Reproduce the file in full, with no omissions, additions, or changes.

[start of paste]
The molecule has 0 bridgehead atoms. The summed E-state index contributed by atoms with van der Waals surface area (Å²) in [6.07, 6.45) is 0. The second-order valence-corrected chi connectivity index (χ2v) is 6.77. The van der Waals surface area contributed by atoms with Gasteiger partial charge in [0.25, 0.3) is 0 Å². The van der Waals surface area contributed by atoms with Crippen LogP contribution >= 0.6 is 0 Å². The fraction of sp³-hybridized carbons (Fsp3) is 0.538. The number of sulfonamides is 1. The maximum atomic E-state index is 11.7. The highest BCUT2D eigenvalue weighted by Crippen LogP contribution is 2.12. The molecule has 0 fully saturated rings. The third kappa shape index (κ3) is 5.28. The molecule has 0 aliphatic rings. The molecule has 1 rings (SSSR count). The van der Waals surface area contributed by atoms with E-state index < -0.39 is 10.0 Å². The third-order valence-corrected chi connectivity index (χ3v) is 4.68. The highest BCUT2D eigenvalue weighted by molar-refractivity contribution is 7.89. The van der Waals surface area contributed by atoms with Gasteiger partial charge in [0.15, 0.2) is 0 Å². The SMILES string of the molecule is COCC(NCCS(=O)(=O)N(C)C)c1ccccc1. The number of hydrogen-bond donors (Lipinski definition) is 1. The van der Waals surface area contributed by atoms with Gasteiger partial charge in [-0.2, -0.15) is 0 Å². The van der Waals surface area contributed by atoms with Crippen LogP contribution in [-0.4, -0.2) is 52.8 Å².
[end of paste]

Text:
The molecule has 0 bridgehead atoms. The summed E-state index contributed by atoms with van der Waals surface area (Å²) in [6.07, 6.45) is 0. The second-order valence-corrected chi connectivity index (χ2v) is 6.77. The van der Waals surface area contributed by atoms with Gasteiger partial charge in [0.25, 0.3) is 0 Å². The van der Waals surface area contributed by atoms with Crippen LogP contribution >= 0.6 is 0 Å². The fraction of sp³-hybridized carbons (Fsp3) is 0.538. The number of sulfonamides is 1. The maximum atomic E-state index is 11.7. The highest BCUT2D eigenvalue weighted by Crippen LogP contribution is 2.12. The molecule has 0 fully saturated rings. The third kappa shape index (κ3) is 5.28. The molecule has 0 aliphatic rings. The molecule has 1 rings (SSSR count). The van der Waals surface area contributed by atoms with E-state index < -0.39 is 10.0 Å². The third-order valence-corrected chi connectivity index (χ3v) is 4.68. The highest BCUT2D eigenvalue weighted by molar-refractivity contribution is 7.89. The van der Waals surface area contributed by atoms with Gasteiger partial charge in [0.15, 0.2) is 0 Å². The SMILES string of the molecule is COCC(NCCS(=O)(=O)N(C)C)c1ccccc1. The number of hydrogen-bond donors (Lipinski definition) is 1. The van der Waals surface area contributed by atoms with Gasteiger partial charge in [-0.2, -0.15) is 0 Å². The van der Waals surface area contributed by atoms with Crippen LogP contribution in [-0.4, -0.2) is 52.8 Å².